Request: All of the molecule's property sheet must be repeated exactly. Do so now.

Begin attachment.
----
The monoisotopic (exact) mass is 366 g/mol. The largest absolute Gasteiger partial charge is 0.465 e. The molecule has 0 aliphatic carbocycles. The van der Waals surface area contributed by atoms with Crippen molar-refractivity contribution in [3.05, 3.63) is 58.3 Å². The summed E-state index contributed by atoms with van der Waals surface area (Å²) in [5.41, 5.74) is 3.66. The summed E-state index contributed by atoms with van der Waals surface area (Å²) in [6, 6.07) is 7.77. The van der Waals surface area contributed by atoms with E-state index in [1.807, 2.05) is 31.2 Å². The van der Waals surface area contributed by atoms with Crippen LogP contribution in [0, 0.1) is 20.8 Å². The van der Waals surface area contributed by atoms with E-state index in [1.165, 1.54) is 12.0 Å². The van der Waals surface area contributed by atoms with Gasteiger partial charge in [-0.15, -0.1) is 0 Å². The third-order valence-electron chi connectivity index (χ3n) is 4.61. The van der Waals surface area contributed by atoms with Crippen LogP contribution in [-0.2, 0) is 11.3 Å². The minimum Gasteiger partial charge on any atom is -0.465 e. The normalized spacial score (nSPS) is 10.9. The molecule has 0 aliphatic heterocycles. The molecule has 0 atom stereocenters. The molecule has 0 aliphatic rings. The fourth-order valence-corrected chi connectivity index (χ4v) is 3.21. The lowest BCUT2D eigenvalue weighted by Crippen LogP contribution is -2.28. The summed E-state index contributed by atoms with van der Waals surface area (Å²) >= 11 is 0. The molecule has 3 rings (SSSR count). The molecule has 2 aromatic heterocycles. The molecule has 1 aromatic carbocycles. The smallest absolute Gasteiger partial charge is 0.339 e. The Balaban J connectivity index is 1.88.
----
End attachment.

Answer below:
The monoisotopic (exact) mass is 366 g/mol. The largest absolute Gasteiger partial charge is 0.465 e. The molecule has 0 aliphatic carbocycles. The van der Waals surface area contributed by atoms with Crippen molar-refractivity contribution in [3.05, 3.63) is 58.3 Å². The summed E-state index contributed by atoms with van der Waals surface area (Å²) in [5.41, 5.74) is 3.66. The summed E-state index contributed by atoms with van der Waals surface area (Å²) in [6, 6.07) is 7.77. The van der Waals surface area contributed by atoms with E-state index in [1.807, 2.05) is 31.2 Å². The van der Waals surface area contributed by atoms with Crippen LogP contribution in [0, 0.1) is 20.8 Å². The van der Waals surface area contributed by atoms with E-state index in [1.165, 1.54) is 12.0 Å². The van der Waals surface area contributed by atoms with Gasteiger partial charge in [-0.15, -0.1) is 0 Å². The third-order valence-electron chi connectivity index (χ3n) is 4.61. The van der Waals surface area contributed by atoms with Crippen LogP contribution in [-0.2, 0) is 11.3 Å². The minimum Gasteiger partial charge on any atom is -0.465 e. The normalized spacial score (nSPS) is 10.9. The molecule has 0 aliphatic heterocycles. The molecule has 0 atom stereocenters. The molecule has 0 aliphatic rings. The fourth-order valence-corrected chi connectivity index (χ4v) is 3.21. The lowest BCUT2D eigenvalue weighted by Crippen LogP contribution is -2.28. The summed E-state index contributed by atoms with van der Waals surface area (Å²) >= 11 is 0. The molecule has 3 rings (SSSR count). The molecule has 2 aromatic heterocycles. The molecule has 1 aromatic carbocycles. The smallest absolute Gasteiger partial charge is 0.339 e. The Balaban J connectivity index is 1.88.